EXCLUSIVE: SMPTE Asks if 4K Will Be a Hit with Consumers

Industry leaders gathered at Loews Hollywood Hotel for the Society of Motion Picture and Television Engineers’ annual conference this week. Executives from Samsung, Sony, NPD DisplaySearch and HDMI Licensing discussed the progress and future of 4K television during the “4K/UHD TV – Will it be a hit with consumers?” panel. Topics included quality, pricing, content availability, upconversion, replacement cycles, lessons learned from 3D TV, and the need for consistent terminology.

Samsung marketing exec Dan Schinasi stated that Samsung learned a lesson from its 3D experience creating limited-access content offerings and is working on building out the 4K ecosystem. He noted that the ITU’s David Wood has been researching “What is immersion?” and how does it impact the viewing experience. Key factors include:

  • “You get a wider field of view without seeing the pixel structure.”
  • “You watch it longer.”
  • “You are more engaged.”
  • “And people migrate to the better quality.”

NPD DisplaySearch’s Paul Gagnon said that adoption will depend on convincing people that the content is coming. Not accomplishing that was part of the significant but still disappointing market adoption of 3D TVs. TV replacement cycles are currently in the 7-8 year range, while the average set being replaced worldwide is 32-37 inches. Consumers usually upgrade to a 10-inch larger screen, and 4K sets in the upper 40-inch range are not readily available.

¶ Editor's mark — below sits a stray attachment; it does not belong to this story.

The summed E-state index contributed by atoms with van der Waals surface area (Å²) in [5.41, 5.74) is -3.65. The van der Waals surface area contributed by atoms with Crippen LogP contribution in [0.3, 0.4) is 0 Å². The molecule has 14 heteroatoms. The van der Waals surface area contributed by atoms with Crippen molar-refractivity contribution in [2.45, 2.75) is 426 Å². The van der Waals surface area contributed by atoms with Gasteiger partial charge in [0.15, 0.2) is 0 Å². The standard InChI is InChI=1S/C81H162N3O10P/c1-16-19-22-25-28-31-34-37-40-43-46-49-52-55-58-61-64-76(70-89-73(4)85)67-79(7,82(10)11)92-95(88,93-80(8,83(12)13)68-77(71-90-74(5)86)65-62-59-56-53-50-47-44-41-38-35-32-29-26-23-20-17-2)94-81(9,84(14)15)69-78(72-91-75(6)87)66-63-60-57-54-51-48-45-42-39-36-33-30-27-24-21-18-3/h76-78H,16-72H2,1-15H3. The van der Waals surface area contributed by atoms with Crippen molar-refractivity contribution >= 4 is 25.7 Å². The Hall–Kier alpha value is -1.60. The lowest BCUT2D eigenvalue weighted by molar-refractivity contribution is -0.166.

Beyond the U.S. and China, where large screens are popular, screen sizes top out at 55-inches in many parts of the world. Plus people approach replacement with a budget in mind, so price point will matter.

Steve Venuti of HDMI Licensing said that consumers want resolution. He doesn’t see color bit depth and other elements that HDMI 2.0 enables being important to consumers. Sony’s Jamie Marsh concurred that better picture quality is what people want.

The high frame rate models (240hz) of HDTV have not grown as much as we expected them to, added Gagnon. The higher cost may be a major factor, but he noted that many consumers take an “is it good enough” position.

The panel discussed the fact that upconversion will be extremely important in both viewing experience and Ultra HDTV marketing for the foreseeable future. There is a significant difference between the quality top-tier upconversion solutions and the lower-priced solutions coming out of China.

DisplaySearch’s data shows that consumers in China don’t care about that quality. Most of the sales in the U.S. are from the higher quality vendors. The industry learned from 3D that the quality of the conversion matters. With 3D, consumers had the choice to turn 3D conversion on or not. With 4K, every HDTV signal fed to the set is displayed as upconverted.

Samsung currently shows native 4K content in its in-store demos, but those demos are also equipped with upconversion demo material.

Pointing out the title of the panel session, Gagnon noted that simply calling it 4K/UHD TV adds to consumer confusion. Common terminology and common ground on what we are talking about is needed or else this simple marketing issue can become a barrier to adoption. CEA has come up with definitions in the U.S., but Europe and Asia don’t comply with them. DisplaySearch is having an internal discussion, because they want to use the terms that their clients use.

Marsh reminded the audience that consumers are already starting to have 4K or greater resolution experiences with their cameras. They will want to see their captured high resolution images displayed properly.

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